A crowd gathered in the Iowa Capitol rotunda late this afternoon to bid a formal farewell to former Governor Robert D. Ray.
At 5 p.m., hundreds stood silently as Ray’s casket was carried to the center of the first floor rotunda.
An honor guard took their posts. A harpist played the Navy Hymn, in honor of Ray’s military service.
Three of Ray’s granddaughters, six members of the Asian community and Governor Reynolds placed three wreaths by the flag-draped coffin. Some of the Vietnam refugees Ray had helped resettle in Iowa in the 1970s and early ’80s led the crowd as it filed by the coffin. Mani Nhung of Urbandale was among those who came to pay her respects.
“He saved our life, gave us a new life,” Nhung said, her voice wobbling with emotion.
Nhung is a member of Vietnam’s persecuted Tai Dom community who came to Iowa when she was 14 and didn’t know a word of English.
“Because of him, that’s why people follow him. They opened their heart, their love to us,” she said.
“We just love him so much…to open the door for us. We are just so grateful,” she said.
Ray served as Iowa’s governor from January of 1969 until January of 1983. For 51-year-old Robin Clemons of Marshalltown, that’s most of her childhood.
“I grew up in Iowa and Governor Ray was always the governor,” Clemons said. “I went to the State Fair a few times as a kid and seeing him a few times and I actually got to meet him once. I just thought he was the nicest man.”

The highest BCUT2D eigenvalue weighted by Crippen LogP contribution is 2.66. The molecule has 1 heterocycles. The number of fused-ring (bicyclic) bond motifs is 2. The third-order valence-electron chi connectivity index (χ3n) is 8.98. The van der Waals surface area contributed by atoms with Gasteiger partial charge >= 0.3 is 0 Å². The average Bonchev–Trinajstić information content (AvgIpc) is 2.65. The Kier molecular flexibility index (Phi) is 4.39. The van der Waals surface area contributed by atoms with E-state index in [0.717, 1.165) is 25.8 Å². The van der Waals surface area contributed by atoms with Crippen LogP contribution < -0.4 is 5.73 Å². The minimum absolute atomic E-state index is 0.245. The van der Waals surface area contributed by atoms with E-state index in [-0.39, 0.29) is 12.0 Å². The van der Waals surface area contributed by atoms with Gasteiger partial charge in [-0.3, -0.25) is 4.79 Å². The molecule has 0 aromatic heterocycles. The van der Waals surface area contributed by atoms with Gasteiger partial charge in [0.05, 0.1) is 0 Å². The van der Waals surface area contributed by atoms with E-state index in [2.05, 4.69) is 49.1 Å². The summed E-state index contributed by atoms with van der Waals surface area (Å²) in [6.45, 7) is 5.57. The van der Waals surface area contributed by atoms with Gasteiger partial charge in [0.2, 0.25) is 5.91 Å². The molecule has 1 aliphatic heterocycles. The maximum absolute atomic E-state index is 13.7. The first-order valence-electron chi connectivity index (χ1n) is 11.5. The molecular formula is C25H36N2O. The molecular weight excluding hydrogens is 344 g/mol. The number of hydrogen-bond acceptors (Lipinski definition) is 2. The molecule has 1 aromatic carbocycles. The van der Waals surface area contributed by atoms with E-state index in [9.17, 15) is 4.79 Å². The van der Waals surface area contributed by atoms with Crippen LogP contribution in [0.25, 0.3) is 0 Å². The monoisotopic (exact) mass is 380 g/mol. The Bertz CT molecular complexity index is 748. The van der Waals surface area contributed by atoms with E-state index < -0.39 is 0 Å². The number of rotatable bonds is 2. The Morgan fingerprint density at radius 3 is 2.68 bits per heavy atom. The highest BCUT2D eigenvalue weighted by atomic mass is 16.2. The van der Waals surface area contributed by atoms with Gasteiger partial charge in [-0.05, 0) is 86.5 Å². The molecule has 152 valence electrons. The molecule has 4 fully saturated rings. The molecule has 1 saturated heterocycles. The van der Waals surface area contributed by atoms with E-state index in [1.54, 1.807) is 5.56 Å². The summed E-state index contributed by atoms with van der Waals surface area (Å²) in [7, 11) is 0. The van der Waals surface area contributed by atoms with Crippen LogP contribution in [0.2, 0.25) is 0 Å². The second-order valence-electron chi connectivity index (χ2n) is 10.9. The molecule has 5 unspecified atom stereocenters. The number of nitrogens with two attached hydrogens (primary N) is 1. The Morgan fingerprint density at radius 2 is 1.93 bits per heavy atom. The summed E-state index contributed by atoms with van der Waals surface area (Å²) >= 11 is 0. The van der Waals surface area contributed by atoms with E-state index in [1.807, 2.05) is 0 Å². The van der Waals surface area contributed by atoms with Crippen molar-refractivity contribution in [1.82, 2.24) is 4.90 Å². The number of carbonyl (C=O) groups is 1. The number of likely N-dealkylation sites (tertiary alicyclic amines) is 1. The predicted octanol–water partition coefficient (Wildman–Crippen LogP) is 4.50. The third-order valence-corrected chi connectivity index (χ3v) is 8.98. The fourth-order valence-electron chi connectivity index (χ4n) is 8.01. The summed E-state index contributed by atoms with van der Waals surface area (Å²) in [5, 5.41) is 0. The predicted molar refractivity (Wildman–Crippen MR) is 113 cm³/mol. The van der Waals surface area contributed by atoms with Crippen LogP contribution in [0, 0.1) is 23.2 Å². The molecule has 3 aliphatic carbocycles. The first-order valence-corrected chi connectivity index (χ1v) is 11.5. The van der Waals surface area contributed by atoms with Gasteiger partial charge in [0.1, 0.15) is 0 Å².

Karen Anderson of Urbandale left a handwritten note for the governor’s family.
“He’s just an amazing man,” Anderson said, her voice quaking with emotion. “I was a 19-year-old kid when I first came to Des Moines as a state employee, fresh off the farm, and he was just an outstanding man, high character, virtuous, treated everybody with dignity and respect — I don’t care who you were…We’ve lost an Iowa treasure.”
Dennis and Virginia Burlingame of Lineville drove to Des Moines to pay their respects.
“I really liked him because was a moderate. There’s not many of those and he was a uniter. We need more of those,” Dennis Burlingame said.
Virginia Burlingame added: “He was an Iowan, through and through, and he stayed rather than using it as a stepping stone to someplace else.”
“Actually the memories are really good,” Schnepf said. “…We just had a lot of good times.”
Former Iowa Governor Terry Branstad flew back from China, where he’s serving as U.S. Ambassador, arriving at the capitol at about 6 p.m.
“His health has not been good and I just thought if at all possible I wanted to be here to pay my respects and show how much I appreciate all that he did for Iowa and for me,” Branstad told reporters.
Ray died Sunday at the age of 89. He had been diagnosed with Parkinson’s Disease. His funeral is Friday at the Des Moines church where he met his wife. The two were married at First Christian Church, too, and their daughters were baptized there.
This afternoon, police and state troopers led the hearse carrying Ray’s casket on a tour of Des Moines, passing by his church, the governor’s mansion and Des Moines City Hall before stopping at the capitol.